Twisted Sage Cafe, 433 E. Foothill Blvd. (at Dixie), San Dimas; open daily 6 a.m. to 3 p.m.
You may have to twist your car a couple of times to find Twisted Sage, which is in a white Spanish-tile office complex a few blocks west of San Dimas Canyon Road. But my friends and I did a U-turn one recent Sunday and circled back.
Twisted Sage is a popular spot, and for good reason, one of those rare places out here that does what so many hip spots in LA do: local produce, sustainable, green practices, reclaimed wood, made from scratch, etc., etc. People were lined up out the door to order at the counter; there proved to be exactly the right number of tables.
We had a French toast plate ($8, below), which uses French bread and comes with homemade jam; bacon waffle ($5.75), slices of bacon surrounded by waffle; and veggie wrap ($8), wrapped in a spinach tortilla, with a side of mac and cheese ($1.50). We weren’t wowed, but we liked our meals. The ambience is lively: forest green walls, stainless steel tables and chairs, salvaged decor, interesting accent pieces.
I returned for lunch a couple of weeks later. The menu has salads, sandwiches, panini and wraps, as well as a few specials, recently including a couple of burgers. I got the seared ahi tuna salad ($15, middle). Besides four thick slices of tuna, the salad has mixed greens, slaw, cucumber, radish, avocado and a cucumber wasabi dressing. I would have preferred a vinaigrette to a cream dressing, but the salad was good.
After hearing good things about the biscuits and gravy, I came back for breakfast and got that as a plate ($11, bottom). I don’t typically like biscuits and gravy, as the sauce is like a white mass of goop to me, but the Twisted Sage version was delicious: a cornbread-like biscuit topped with housemade-sausage gravy. They’re not on the regular menu, but they’ve been offered as a special in recent weeks. They came with eggs, crisped potatoes and bacon. Delicious.
I felt like I’d finally ordered the right thing. I ate on the rear patio, which I didn’t know existed on previous visits, picnic and bistro tables arrayed in a relatively secluded spot.
Ultimately, then, a thumb’s-up for Twisted Sage. The concept may outpace the results at times, but I like the concept, and you might too.
‘….Mister Maaaaayor!” Pomona Mayor Elliott Rothman models a contestant-style sash made by the Sash Company of Upland.
Wednesday’s column revisits Upland’s Fiscal Response Task Force, whose action-movie name I improved, you may recall, to Fiscal Imbalance Strike Team, or FIST. They met for the final time Saturday. I was there, because I care, and because I had more jokes.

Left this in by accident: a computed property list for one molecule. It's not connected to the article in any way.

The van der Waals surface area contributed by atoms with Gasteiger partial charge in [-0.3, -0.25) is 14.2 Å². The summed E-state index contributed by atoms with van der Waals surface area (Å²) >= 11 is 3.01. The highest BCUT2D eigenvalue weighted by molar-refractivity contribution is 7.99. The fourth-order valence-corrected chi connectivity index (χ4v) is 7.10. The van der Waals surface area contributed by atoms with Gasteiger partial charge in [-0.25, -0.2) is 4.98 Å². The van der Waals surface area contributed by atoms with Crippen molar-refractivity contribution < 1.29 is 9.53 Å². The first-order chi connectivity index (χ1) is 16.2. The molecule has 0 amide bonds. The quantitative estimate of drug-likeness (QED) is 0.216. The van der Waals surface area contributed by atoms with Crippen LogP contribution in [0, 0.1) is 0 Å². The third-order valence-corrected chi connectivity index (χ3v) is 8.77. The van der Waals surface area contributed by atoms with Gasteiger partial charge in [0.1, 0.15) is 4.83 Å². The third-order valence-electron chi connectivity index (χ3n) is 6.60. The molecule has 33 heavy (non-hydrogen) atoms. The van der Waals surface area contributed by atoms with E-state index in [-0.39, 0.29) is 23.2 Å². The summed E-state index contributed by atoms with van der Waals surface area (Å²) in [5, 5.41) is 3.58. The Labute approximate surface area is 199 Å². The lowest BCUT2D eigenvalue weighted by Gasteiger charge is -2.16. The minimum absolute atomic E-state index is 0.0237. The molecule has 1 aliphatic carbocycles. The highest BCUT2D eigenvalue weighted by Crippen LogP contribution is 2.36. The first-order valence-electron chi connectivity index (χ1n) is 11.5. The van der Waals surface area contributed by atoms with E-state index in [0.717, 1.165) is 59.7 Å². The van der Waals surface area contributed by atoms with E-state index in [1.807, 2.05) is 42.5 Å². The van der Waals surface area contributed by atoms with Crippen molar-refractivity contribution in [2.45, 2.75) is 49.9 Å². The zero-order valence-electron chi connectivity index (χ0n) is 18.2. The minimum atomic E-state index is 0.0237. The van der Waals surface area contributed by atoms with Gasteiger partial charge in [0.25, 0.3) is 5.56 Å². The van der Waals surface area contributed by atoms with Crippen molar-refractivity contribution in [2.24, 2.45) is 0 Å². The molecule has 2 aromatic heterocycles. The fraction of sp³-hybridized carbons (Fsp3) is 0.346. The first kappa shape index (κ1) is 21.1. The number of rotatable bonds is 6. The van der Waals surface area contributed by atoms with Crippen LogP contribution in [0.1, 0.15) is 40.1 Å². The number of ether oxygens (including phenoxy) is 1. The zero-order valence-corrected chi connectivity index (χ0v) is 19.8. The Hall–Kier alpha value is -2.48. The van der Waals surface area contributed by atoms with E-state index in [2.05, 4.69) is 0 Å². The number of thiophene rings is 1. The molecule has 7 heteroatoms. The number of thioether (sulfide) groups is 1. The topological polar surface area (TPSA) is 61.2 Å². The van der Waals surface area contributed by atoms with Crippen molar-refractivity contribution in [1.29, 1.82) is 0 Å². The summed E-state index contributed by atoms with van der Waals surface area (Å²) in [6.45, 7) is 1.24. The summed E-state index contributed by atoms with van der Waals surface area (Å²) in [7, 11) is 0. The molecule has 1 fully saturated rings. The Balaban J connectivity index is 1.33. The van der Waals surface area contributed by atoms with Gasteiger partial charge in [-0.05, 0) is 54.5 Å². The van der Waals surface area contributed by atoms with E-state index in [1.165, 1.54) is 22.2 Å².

Red and white tile, slanted roof, arched sign…looks kind of familiar. Opened in September 1954, this stand at 1057 E. Mission Blvd. in Pomona was one of the earliest McDonald’s, back when they were still franchised by brothers Richard and Maurice McDonald of San Bernardino.
The architect of the early franchises was Stanley Meston of Fontana. Pomona’s operated as a McDonald’s until 1968, when the tops of the arches were removed. In recent years it’s been AMA Donuts. As Alan Hess characterizes the building in his book “Googie Redux”: “remodeled but still a recognizable example of the classic design.”
The first McDonald’s opened in 1948 in San Bernardino, after their 1940 carhop stand was converted into a drive-up. After that, McDonald’s No. 1, subsequent restaurants were opened in this order in 1953 and 1954, according to Hess’ book: 2) Phoenix, Ariz., 3) Downey, 4) North Hollywood, 5) Alhambra, 6) Sacramento, 7) Azusa and 8) Pomona.
Some sources reverse Azusa and Pomona; both opened in September 1954. My information from a decade ago, which I believe came from pop culture scholar Chris Nichols, is that Pomona’s opened Sept. 1. Unless Azusa’s opened the same day, it’s likely Pomona’s is No. 7, not 8. Whichever, it’s still old, and unlike Azusa’s, it’s still standing.
Downey’s is the oldest surviving example and operates as a McDonald’s. Pomona’s is the second-oldest. Third-oldest is at 1900 S. Central Ave. in L.A. and can be seen from the Blue Line just south of downtown; it’s a Mexican restaurant and looks less like a McDonald’s now after alterations a year or two ago.
Thus, Pomona’s building may be the best-preserved original McDonald’s other than Downey’s. Perhaps someday, Pomona’s will get the Downey treatment.